Boeing CEO Is No Longer Also Chairman As Company Board Wants Focus On 737 Fix With all 737 Max jets grounded, the board voted to strip CEO Dennis Muilenburg of his dual role. Two of the planes crashed, killing 346 people, when an automated flight system malfunctioned.
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Boeing CEO Is No Longer Also Chairman As Company Board Wants Focus On 737 Fix

Boeing CEO Dennis Muilenburg in New York earlier this month. The Boeing board has voted to take away his job as chairman so he can focus on fixing 737 Max jets which are all grounded after two fatal crashes. Drew Angerer/Getty Images hide caption

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Drew Angerer/Getty Images

Boeing CEO Dennis Muilenburg in New York earlier this month. The Boeing board has voted to take away his job as chairman so he can focus on fixing 737 Max jets which are all grounded after two fatal crashes.

Drew Angerer/Getty Images

With the company under intense scrutiny in investigations into two deadly plane crashes, Boeing's board of directors has stripped CEO Dennis Muilenburg of his dual role as company chairman.

In a statement on Friday, the Chicago-based aerospace giant says it has separated the top two roles so that chief executive Muilenburg can "focus full-time on running the company as it works to return the 737 Max safely to service, ensure full support to Boeing's customers around the world, and implement changes to sharpen Boeing's focus on product and services safety."

The same company news release quotes newly elected chairman David Calhoun as saying, "The board has full confidence in Dennis as CEO and believes this division of labor will enable maximum focus on running the business with the board playing an active oversight role."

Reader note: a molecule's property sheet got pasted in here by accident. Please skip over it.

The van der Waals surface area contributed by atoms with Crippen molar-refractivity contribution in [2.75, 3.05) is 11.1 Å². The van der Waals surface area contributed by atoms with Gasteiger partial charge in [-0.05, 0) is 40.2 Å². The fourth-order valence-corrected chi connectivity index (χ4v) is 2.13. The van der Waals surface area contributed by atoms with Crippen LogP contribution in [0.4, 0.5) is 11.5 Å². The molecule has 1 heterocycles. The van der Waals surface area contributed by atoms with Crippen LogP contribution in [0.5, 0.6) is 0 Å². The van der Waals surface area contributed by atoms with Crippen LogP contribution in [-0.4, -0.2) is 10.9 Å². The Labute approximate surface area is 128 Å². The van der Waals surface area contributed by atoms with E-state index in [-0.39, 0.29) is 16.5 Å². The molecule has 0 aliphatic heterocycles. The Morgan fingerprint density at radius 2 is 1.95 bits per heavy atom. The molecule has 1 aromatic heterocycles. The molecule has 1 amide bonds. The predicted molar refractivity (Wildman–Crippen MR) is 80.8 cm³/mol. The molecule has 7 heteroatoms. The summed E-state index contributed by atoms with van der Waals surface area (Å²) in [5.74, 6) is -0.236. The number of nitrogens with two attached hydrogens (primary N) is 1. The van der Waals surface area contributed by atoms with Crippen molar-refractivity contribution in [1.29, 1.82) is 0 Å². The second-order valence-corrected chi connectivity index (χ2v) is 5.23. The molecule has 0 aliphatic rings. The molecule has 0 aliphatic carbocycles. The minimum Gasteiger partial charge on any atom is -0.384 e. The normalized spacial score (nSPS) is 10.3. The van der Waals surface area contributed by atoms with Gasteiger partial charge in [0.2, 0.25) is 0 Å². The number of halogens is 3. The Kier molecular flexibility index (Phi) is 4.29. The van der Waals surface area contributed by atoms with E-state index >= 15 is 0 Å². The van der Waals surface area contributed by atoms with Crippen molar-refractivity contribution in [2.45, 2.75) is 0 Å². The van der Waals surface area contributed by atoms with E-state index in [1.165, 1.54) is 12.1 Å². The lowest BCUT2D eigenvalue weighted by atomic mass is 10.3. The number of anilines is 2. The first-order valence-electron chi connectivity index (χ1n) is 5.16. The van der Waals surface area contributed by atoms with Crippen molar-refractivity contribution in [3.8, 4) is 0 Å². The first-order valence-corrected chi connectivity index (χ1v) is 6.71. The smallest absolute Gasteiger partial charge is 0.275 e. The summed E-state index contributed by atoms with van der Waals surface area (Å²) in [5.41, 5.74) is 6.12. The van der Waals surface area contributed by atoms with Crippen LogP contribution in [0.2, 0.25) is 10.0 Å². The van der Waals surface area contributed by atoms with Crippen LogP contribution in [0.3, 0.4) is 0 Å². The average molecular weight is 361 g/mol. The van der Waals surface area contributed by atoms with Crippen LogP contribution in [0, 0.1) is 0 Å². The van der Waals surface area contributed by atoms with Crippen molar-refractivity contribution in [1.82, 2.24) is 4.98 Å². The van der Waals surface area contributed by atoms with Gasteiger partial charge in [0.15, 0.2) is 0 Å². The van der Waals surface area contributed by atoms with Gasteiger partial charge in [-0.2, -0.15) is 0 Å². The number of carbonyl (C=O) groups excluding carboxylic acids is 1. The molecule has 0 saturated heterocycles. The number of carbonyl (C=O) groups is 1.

The news comes the same day a report from a panel of international safety experts criticizes Boeing for making faulty assumptions when designing the 737 Max and for failing to disclose critical information about a flight control system to pilots and regulators.

Investigators say that in crashes in Indonesia last year and in Ethiopia in March, shortly after takeoff, the flight control system repeatedly forced the planes into uncontrollable nose dives. The two crashes killed a total of 346 people.

Friday's report and others also take aim at Boeing's corporate culture which some critics say emphasizes profit over safety, as some employees in safety oversight roles complained of "undue pressure" to accelerate the development and certification of the 737 Max while keeping costs down.

In recent weeks, some aerospace industry analysts have called for Muilenburg's ouster.

"The 737 MAX will end up years from now as a Harvard Business School case study in mismanagement, and the buck stops with the CEO," analyst Earnest Arvai at AirInsight wrote last week.

Leeham.net analyst Bjorn Fehrm said that it is "time to start to criticize Boeing's business culture and to look at the board and the top management."